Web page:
Many additional districts are facing similar scrutiny, including now the District of Columbia, Baltimore and Philadelphia.
Atlanta’s debacle is particularly galling, however, given the amount of accolades the district had received for its meteoric rise in test scores. Philanthropies such as the Annie E. Casey Foundation and the Bill and Melinda Gates Foundation had showered the district with grants, while the superintendent, Beverly Hall, had accepted numerous awards including 2009 National Superintendent of the Year from the American Association of School Administrators.
But it was all a sham. Worse, many children who should have received additional support failed to because of their inflated, false scores.
The July 13th issue of Education Week highlighted some of the more sensational narratives in the Georgia Governor’s Office report, including that of a teacher who surreptitiously photographed the test storage room so that, when he later broke in, he could leave everything as it was; of a principal who wore gloves when she changed answers to keep her fingerprints off student exams; of veteran teachers altering new teachers’ tests for them until they trusted the newbies enough to accept them into their cheating fold; of teachers holding weekend “[test] changing parties” at their homes.
It boggles the mind. It deadens the soul.
How shaming to learn that so many of my colleagues could betray their vocation, their profession, their integrity, and especially their students!
It is true that Superintendent Hall and her administrative minions had intimidated teachers. They’d threatened would-be whistle-blowers. And one principal had even forced a teacher with low test scores to crawl beneath a table during a faculty meeting.
Even so, none of that excuses the heinous behavior of so many Atlanta educators, and so many others who knew of it but remained silent.
A silver lining to this despicable affair could be that it would add fuel to the increasing debate about the merits of high stakes testing. But, honestly, it seems inexplicable that there could still be any debate at all since research, including most recently that of the National Center on Education and the Economy (NCEE) and the National Research Council, has decried such testing as, at best, ineffective at improving real student achievement.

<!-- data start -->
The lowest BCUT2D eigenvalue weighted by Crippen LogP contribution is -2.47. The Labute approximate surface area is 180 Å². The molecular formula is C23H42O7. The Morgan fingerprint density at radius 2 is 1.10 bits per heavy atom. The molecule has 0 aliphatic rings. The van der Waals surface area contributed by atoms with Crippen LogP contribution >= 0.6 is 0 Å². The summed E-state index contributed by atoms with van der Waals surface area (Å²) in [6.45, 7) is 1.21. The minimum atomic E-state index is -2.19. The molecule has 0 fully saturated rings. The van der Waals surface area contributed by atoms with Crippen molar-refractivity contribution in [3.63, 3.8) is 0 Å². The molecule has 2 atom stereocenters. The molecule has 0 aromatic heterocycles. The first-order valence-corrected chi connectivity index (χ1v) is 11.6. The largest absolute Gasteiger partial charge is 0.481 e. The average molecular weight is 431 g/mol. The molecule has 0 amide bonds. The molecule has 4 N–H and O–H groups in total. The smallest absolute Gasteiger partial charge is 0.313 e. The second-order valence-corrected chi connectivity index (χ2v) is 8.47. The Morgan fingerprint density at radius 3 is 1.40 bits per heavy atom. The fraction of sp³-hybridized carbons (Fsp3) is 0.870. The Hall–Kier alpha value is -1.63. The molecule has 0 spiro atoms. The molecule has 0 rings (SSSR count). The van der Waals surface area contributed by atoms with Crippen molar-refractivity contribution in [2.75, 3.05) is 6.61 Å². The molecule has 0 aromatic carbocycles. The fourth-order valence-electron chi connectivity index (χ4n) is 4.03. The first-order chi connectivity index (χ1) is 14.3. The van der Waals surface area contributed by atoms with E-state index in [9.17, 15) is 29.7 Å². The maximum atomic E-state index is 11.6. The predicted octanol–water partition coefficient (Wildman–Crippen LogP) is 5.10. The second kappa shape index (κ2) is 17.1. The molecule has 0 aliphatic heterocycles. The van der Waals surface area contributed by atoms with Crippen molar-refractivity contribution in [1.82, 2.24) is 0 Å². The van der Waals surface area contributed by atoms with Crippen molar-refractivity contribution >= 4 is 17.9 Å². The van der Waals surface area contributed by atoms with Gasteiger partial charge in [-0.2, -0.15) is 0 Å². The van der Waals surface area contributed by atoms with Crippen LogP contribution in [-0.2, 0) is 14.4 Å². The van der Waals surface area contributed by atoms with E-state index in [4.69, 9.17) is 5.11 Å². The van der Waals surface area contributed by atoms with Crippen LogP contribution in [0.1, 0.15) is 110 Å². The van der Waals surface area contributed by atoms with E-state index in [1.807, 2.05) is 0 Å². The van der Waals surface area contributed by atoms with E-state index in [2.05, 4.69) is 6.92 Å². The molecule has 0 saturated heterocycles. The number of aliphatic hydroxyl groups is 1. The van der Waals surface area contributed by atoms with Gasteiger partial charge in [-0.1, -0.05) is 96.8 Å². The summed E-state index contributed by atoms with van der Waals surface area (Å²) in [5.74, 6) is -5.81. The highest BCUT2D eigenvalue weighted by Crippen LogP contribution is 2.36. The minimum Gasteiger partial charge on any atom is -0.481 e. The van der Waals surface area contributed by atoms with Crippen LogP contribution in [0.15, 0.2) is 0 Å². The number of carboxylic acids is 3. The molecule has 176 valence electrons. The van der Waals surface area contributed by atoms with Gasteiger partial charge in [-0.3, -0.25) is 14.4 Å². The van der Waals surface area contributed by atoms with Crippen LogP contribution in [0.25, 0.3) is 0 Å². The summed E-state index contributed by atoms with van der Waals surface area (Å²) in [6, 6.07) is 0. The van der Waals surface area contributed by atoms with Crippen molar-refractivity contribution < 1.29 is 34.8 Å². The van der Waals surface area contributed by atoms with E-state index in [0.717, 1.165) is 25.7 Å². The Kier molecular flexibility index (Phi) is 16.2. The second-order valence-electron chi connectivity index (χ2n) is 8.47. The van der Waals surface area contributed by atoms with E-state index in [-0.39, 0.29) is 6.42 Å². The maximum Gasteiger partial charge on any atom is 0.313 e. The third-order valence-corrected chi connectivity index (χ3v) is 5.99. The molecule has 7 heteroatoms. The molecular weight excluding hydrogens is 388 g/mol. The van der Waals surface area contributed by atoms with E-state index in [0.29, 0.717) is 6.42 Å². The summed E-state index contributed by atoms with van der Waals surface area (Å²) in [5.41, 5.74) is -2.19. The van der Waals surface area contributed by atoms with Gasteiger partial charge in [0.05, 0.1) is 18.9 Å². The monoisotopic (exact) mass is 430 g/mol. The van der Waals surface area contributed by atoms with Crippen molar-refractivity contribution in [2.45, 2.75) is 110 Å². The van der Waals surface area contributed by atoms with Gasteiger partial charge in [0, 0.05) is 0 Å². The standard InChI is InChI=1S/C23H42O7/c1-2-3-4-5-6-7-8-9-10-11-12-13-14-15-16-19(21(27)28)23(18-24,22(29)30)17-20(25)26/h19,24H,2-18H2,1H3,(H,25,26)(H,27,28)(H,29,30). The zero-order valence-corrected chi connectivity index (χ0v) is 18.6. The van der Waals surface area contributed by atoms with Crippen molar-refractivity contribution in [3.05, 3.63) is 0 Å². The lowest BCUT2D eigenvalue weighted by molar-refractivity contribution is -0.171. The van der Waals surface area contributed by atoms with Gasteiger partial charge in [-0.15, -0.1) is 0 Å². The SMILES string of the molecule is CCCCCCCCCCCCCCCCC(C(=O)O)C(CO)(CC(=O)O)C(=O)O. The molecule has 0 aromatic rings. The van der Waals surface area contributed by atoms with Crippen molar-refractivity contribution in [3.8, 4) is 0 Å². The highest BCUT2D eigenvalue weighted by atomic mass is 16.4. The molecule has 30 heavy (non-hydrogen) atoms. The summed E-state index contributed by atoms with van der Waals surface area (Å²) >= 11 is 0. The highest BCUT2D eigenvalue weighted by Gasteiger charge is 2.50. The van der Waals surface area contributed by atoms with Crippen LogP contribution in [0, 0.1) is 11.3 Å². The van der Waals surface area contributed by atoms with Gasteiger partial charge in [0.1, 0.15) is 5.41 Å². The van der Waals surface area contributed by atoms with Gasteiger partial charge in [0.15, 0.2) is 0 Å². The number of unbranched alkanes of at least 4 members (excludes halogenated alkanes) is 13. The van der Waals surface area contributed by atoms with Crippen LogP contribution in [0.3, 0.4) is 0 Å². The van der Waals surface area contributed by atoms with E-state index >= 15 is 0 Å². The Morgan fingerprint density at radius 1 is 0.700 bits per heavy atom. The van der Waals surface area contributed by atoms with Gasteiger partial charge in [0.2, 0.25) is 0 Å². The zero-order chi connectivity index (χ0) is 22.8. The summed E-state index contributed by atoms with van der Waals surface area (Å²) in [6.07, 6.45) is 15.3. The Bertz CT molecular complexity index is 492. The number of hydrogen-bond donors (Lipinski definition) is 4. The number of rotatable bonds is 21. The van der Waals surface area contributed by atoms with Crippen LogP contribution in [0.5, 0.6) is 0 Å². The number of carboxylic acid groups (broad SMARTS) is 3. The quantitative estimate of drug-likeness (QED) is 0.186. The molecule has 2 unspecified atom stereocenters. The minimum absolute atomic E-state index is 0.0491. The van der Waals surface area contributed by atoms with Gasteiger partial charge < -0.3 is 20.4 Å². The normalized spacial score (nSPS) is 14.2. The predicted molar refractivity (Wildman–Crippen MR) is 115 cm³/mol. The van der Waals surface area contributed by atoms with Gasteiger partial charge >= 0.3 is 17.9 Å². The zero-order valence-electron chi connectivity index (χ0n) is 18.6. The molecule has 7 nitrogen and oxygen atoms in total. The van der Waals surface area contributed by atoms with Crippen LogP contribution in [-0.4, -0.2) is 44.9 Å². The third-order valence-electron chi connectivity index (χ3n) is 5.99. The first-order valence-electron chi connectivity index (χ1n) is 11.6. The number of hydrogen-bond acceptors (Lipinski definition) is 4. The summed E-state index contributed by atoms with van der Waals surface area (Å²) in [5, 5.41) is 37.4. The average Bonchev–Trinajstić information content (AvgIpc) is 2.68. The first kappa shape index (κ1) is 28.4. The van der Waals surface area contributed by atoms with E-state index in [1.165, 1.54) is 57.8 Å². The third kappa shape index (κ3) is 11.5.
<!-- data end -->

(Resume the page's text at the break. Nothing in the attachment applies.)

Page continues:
The trouble is, U.S. Secretary of Education Arnie Duncan has once again turned a deaf ear to such research, even though he, himself, commissioned the NCEE report. Instead, he used Atlanta to argue for more testing: “This unfortunate incident highlights the need for transparency and accountability throughout our system…. There are districts across Georgia and across the country that are facing the same expectation to perform that are making genuine progress without cheating.”
Genuine? Yes, many schools have raised state test scores. But how? By “teaching” (drilling and killing) to a narrow fill-in-the-bubble test, eschewing all knowledge and skills not on it, such as creative and higher-ordered thinking. By focusing on students just below proficiency (cherry picking) while abandoning the kids at the bottom. By doing nothing to discourage drop outs since those kids would have brought down test scores anyway.
Or, as some whole states have done, by simply lowering the score required for proficiency (and then shamelessly crowing about a remarkable increase of proficient students).
There are many ways to cheat.
The obvious, embarrassing fact is that high stakes testing—and the fear it engenders—has brought out the worst in public education, not the best. The cheating in Atlanta and elsewhere is but the tip of a massive educational malpractice iceberg.
But, since Duncan is urging Congress to quickly reauthorize No Child Left Behind and its centerpiece, high stakes testing, there is little likelihood of a thaw any time soon.